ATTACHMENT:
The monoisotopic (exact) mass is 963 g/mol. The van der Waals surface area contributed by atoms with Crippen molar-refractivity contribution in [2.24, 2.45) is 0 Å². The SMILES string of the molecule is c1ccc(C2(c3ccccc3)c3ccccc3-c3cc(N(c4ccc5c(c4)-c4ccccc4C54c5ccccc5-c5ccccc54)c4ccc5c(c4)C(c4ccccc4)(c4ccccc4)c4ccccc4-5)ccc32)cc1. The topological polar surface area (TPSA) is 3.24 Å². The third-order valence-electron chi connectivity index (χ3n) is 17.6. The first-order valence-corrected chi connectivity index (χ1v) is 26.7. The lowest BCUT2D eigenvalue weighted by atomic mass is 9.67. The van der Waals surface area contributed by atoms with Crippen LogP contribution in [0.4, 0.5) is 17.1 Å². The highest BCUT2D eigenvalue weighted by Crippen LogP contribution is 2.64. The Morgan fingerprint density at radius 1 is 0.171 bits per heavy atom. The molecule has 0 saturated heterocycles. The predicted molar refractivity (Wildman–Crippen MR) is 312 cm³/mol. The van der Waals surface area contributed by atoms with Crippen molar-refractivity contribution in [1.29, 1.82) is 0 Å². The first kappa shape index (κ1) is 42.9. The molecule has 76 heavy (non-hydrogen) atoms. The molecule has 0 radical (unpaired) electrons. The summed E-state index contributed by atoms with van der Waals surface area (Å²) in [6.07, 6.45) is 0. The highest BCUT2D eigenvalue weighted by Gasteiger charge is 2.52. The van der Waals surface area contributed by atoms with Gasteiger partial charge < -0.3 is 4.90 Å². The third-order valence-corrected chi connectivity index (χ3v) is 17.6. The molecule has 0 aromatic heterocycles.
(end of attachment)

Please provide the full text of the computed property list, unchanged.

The monoisotopic (exact) mass is 963 g/mol. The van der Waals surface area contributed by atoms with Crippen molar-refractivity contribution in [2.24, 2.45) is 0 Å². The SMILES string of the molecule is c1ccc(C2(c3ccccc3)c3ccccc3-c3cc(N(c4ccc5c(c4)-c4ccccc4C54c5ccccc5-c5ccccc54)c4ccc5c(c4)C(c4ccccc4)(c4ccccc4)c4ccccc4-5)ccc32)cc1. The topological polar surface area (TPSA) is 3.24 Å². The third-order valence-electron chi connectivity index (χ3n) is 17.6. The first-order valence-corrected chi connectivity index (χ1v) is 26.7. The lowest BCUT2D eigenvalue weighted by atomic mass is 9.67. The van der Waals surface area contributed by atoms with Crippen LogP contribution in [0.4, 0.5) is 17.1 Å². The highest BCUT2D eigenvalue weighted by Crippen LogP contribution is 2.64. The Morgan fingerprint density at radius 1 is 0.171 bits per heavy atom. The molecule has 0 saturated heterocycles. The predicted molar refractivity (Wildman–Crippen MR) is 312 cm³/mol. The van der Waals surface area contributed by atoms with Crippen molar-refractivity contribution in [1.29, 1.82) is 0 Å². The first kappa shape index (κ1) is 42.9. The molecule has 76 heavy (non-hydrogen) atoms. The molecule has 0 radical (unpaired) electrons. The summed E-state index contributed by atoms with van der Waals surface area (Å²) in [6.07, 6.45) is 0. The highest BCUT2D eigenvalue weighted by Gasteiger charge is 2.52. The van der Waals surface area contributed by atoms with Gasteiger partial charge < -0.3 is 4.90 Å². The third-order valence-corrected chi connectivity index (χ3v) is 17.6. The molecule has 0 aromatic heterocycles.